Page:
Depending on the state in which a nurse practitioner or physician assistant practices, he or she can likely prescribe controlled and non-controlled substances to patients, within the parameters of the applicable state’s regulatory scheme. Nurse practitioners and physician assistants, referred to here as “midlevel providers,” continue to provide excellent care to their patients and move in greater numbers into the role of primary care providers for Americans. Nurse practitioners currently account for one in four providers in U.S. rural practices, a significant 43.2 percent increase over the past 10 years according to research just published in Health Affairs. Understanding the qualifications and responsibilities of midlevel providers in the context of prescribing is, therefore, essential.

The way in which medications are prescribed, dispensed and administered in the United States is ever-changing. Electronic prescribing is now the most prevalent means of prescribing non-controlled medications. All 50 states and the District of Columbia have also legalized the electronic prescribing of controlled substances. To improve health care delivery and access to medications, while simultaneously preventing prescription drug abuse, some states have implemented legislation that requires all controlled substances prescribed electronically to be transmitted via an e-prescribing or electronic health record tool – a system allowing all patients, prescribers and prescriptions to be monitored and tracked.

Midlevel providers should understand their role and responsibility in the context of prescribing to patients, as outlined below in the practical infographic by Regis College.

In addition, they should be aware of the differences between scheduled medications and how they differ from non-scheduled medications. Scheduled medications are classified into five distinct categories (schedules) depending on their acceptable medical use, and abuse or dependency potential. Schedule I drugs have the highest potential for abuse and severe psychological and/or physical dependence and have not been approved for medical treatment in the United States. As the drug schedule changes, so does the abuse potential, with Schedule V drugs representing the least potential for abuse. Non-scheduled (or non-controlled) drugs are associated with less risk and are therefore subject to fewer restrictions and limitations, however, some do require prescriptions and could potentially harm users.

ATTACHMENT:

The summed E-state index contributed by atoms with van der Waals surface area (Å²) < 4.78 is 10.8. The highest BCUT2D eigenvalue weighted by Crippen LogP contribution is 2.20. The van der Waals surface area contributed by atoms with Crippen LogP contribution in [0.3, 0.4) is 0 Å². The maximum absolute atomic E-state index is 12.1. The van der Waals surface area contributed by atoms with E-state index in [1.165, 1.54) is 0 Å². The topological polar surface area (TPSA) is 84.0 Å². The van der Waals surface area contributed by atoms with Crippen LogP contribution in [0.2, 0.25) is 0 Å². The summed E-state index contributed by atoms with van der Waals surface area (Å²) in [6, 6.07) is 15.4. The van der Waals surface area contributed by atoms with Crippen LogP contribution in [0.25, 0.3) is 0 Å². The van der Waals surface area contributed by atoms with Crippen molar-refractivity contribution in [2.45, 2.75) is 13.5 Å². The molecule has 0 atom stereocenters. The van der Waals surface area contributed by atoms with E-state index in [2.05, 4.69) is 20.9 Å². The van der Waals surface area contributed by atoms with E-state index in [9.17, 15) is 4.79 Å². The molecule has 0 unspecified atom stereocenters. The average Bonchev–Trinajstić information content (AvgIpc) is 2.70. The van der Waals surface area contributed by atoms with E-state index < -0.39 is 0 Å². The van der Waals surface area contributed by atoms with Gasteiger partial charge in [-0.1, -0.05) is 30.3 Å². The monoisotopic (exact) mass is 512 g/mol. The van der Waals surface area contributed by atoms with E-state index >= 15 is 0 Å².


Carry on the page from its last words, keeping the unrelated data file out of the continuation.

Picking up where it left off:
Midlevel providers need to navigate the regulatory schemes surrounding the prescribing of controlled substances, particularly those used for pain management. While the Controlled Substances Act (CSA) establishes federal U.S. drug policy under which the manufacture, importation, possession, use and distribution of certain drugs are regulated, it is essential for midlevel providers to have a thorough understanding of the drug scheduling and how it applies to their authorization to prescribe according to state-specific laws. One of the most important aspects of prescribing for midlevel providers is to ensure that they have properly documented what is prescribed to a patient. Prescription documentation requirements include the patient’s full name and address, but also the practitioners’ full name, address and DEA registration number. The prescription must include the drug name, strength, dosage form, quantity prescribed, directions for use, and numbers of refills authorized, if any. The practitioner is responsible for ensuring that the prescription conforms to all requirements of both federal and state laws and regulations.